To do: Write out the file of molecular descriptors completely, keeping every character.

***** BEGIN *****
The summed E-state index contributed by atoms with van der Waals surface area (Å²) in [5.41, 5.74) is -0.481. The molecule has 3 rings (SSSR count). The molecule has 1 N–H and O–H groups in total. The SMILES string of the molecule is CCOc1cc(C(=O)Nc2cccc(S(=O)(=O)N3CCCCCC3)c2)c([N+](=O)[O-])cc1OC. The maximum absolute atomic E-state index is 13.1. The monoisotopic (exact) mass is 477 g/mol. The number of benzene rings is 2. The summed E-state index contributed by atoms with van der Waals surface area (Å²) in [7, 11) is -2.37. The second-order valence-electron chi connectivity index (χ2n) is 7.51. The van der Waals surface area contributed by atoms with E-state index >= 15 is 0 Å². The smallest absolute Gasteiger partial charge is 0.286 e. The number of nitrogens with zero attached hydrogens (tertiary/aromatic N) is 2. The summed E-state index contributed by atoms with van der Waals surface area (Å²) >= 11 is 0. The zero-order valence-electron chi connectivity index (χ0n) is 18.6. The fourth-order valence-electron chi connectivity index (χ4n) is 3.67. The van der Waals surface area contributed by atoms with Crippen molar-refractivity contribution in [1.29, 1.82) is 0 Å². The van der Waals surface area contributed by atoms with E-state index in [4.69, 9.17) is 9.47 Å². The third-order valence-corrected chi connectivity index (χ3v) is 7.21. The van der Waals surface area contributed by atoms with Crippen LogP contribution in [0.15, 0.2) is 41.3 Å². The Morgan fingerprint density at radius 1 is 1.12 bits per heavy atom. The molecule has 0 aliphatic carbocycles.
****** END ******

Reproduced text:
The summed E-state index contributed by atoms with van der Waals surface area (Å²) in [5.41, 5.74) is -0.481. The molecule has 3 rings (SSSR count). The molecule has 1 N–H and O–H groups in total. The SMILES string of the molecule is CCOc1cc(C(=O)Nc2cccc(S(=O)(=O)N3CCCCCC3)c2)c([N+](=O)[O-])cc1OC. The maximum absolute atomic E-state index is 13.1. The monoisotopic (exact) mass is 477 g/mol. The number of benzene rings is 2. The summed E-state index contributed by atoms with van der Waals surface area (Å²) in [7, 11) is -2.37. The second-order valence-electron chi connectivity index (χ2n) is 7.51. The van der Waals surface area contributed by atoms with E-state index >= 15 is 0 Å². The smallest absolute Gasteiger partial charge is 0.286 e. The number of nitrogens with zero attached hydrogens (tertiary/aromatic N) is 2. The summed E-state index contributed by atoms with van der Waals surface area (Å²) >= 11 is 0. The zero-order valence-electron chi connectivity index (χ0n) is 18.6. The fourth-order valence-electron chi connectivity index (χ4n) is 3.67. The van der Waals surface area contributed by atoms with Crippen molar-refractivity contribution in [1.29, 1.82) is 0 Å². The van der Waals surface area contributed by atoms with E-state index in [4.69, 9.17) is 9.47 Å². The third-order valence-corrected chi connectivity index (χ3v) is 7.21. The van der Waals surface area contributed by atoms with Crippen LogP contribution in [0.15, 0.2) is 41.3 Å². The Morgan fingerprint density at radius 1 is 1.12 bits per heavy atom. The molecule has 0 aliphatic carbocycles.